The concept of learning organization (cultural intervention in strategy) is emphasized here as part of the changing business model to suit the strategic intent. Learning organizations are characterized by total employee involvement in a process of collaboratively conducted, collectively accountable change directed towards shared values or principles. (Watkins and Marsick 1992: 118). The basic rationale for such organizations is that in situations of rapid change only those that are flexible, adaptive and productive will excel. For this to happen, it is argued, organizations need to ‘discover how to tap people’s commitment and capacity to learn at all levels’. While all people have the capacity to learn, the structures in which they have to function are often not conducive to reflection and engagement. Furthermore, people may lack the tools and guiding ideas to make sense of the situations they face. Organizations that are continually expanding their capacity to create their future require a fundamental shift of mind among their members.
When you ask people about what it is like being part of a great team, what is most striking is the meaningfulness of the experience. People talk about being part of something larger than them, of being connected, of being generative. It becomes quite clear that, for many, their experiences as part of truly great teams stands out as singular periods of life lived to the fullest. Some spend the rest of their lives looking for ways to recapture that spirit. For Peter Senge, real learning gets to the heart of what it is to be human. We become able to re-create ourselves. This applies to both individuals and organizations. Thus, for a ‘learning organization it is not enough to survive. ‘”Survival learning” or what is more often termed “adaptive learning” is important – indeed it is necessary. But for a learning organization, “adaptive learning” must be joined by “generative learning”, learning that enhances our capacity to create’
The learning organizations require a new view of leadership. He sees the traditional view of leaders (as special people who set the direction, make key decisions and energize the troops as deriving from a deeply individualistic and non-systemic worldview. At its centre the traditional view of leadership, ‘is based on assumptions of people’s powerlessness, their lack of personal vision and inability to master the forces of change, deficits which can be remedied only by a few great leaders’. Against this traditional view he sets a ‘new’ view of leadership that centers on ‘subtler and more important tasks’.
In a learning organization, leaders are designers, stewards and teachers. They are responsible for building organizations were people continually expand their capabilities to understand complexity, clarify vision, and improve shared mental models – that is they are responsible for learning…. Learning organizations will remain a ‘good idea’… until people take a stand for building such organizations. Taking this stand is the first leadership act, the start of inspiring (literally ‘to breathe life into’) the vision of the learning organization, which is also part of the structural intervention, a part of planned change or Organization Development.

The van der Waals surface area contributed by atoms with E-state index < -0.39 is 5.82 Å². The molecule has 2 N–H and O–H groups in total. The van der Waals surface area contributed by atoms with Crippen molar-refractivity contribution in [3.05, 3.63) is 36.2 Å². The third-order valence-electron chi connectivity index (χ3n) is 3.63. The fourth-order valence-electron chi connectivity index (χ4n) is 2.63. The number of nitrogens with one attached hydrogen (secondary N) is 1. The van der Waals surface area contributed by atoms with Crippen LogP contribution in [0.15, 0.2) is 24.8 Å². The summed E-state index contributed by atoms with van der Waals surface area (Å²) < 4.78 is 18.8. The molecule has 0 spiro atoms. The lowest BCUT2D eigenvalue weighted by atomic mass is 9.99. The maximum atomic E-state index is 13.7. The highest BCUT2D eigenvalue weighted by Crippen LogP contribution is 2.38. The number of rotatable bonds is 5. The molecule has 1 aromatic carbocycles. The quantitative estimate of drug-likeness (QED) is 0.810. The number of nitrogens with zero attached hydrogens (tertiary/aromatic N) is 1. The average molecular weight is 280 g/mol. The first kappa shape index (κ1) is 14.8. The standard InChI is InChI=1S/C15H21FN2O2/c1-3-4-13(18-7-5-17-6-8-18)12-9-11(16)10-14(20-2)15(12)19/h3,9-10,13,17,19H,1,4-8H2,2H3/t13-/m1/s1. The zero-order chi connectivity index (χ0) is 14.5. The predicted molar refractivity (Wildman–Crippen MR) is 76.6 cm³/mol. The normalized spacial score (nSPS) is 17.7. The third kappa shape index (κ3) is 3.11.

Successful Strategy formulation does not at all guarantee successful strategy implementation, although they are sequential in nature, but the latter simply means ‘the change’ actually. It is widely agreed that the real work starts after strategies are formulated. It is sometimes frightening to think a single individual, a system failure, a process hiccup or a disturbing structure would completely sabotage the success of the strategic implementation and achievement of the agreed objectives. So the actual grounds have to prepare in terms of managing human resources and political relationships, creating a strategy supporting conducive climate/ culture, adapting to the right kind of systems, operations and processes.
Depending on the size and type of the organization other management issues could be equally important to successful strategic implementation.
- Dale McConkey, Planning in a Changing Environment, Business Horizons, September – October 1988; 66.
- S. Ghoshal & C.A. Bartlett, Changing the role of management – beyond structure to processes, HBR 73, 1(1995); 88 – 90.
- www.hbr.org – How important is personal goal alignment in Strategic Objectives, article by Thomas Strickland in 1998 – (White Papers Category).
- Richard Brown, Outsider CEO: Inspiring changes with force and grace, USA Today (July 19, 1999): 3B.
- H. Igor Ansoff, Strategic Management of Technology, Journal of Business Strategy 7, no: 3 (Winter 1987); 38.
- Jack Duncan, Management (New York Random House, 1983): 381-390.
- Translating strategies into action, course notes on published by HBS – Feb 1990.
- Robert Waterman Jr. How the better get best?, Business Week (September 14th 1987): 104-105.
- Implementing Strategies: Management & Operations Issue, Fred R. David, South Carolina University, 2006 Prentice Hall Edition, 245 – 261.
- T. Deal & A. Kennedy, Culture: A new look through the old lenses, Journal of Applied Behavioral Sciences 19, no:4 (1983), 498 – 504.
- Peter Senge on Learning Organizations in the American Management Journal, (Senge 1990: 340)
- Harris Dawn, Constance E. Helfat and Paul J Wolfson – the pipeline to the top, the Academy of Management Perspectives 20, No: 4 (2006); 42.
- James C Wimbush, Spotlight on Human Resources Management, Business Horizon 49, No: 6 (Nov-Dec 2006); 433
- Robert Simons, Control in the Age of Empowerment, Harvard Business Review (March-April 1995); 80.
- Readings from Strategic Management by Charles W.L. Hill & Gareth R. Jones, 4th Reprinted 2000 Millennium Edition.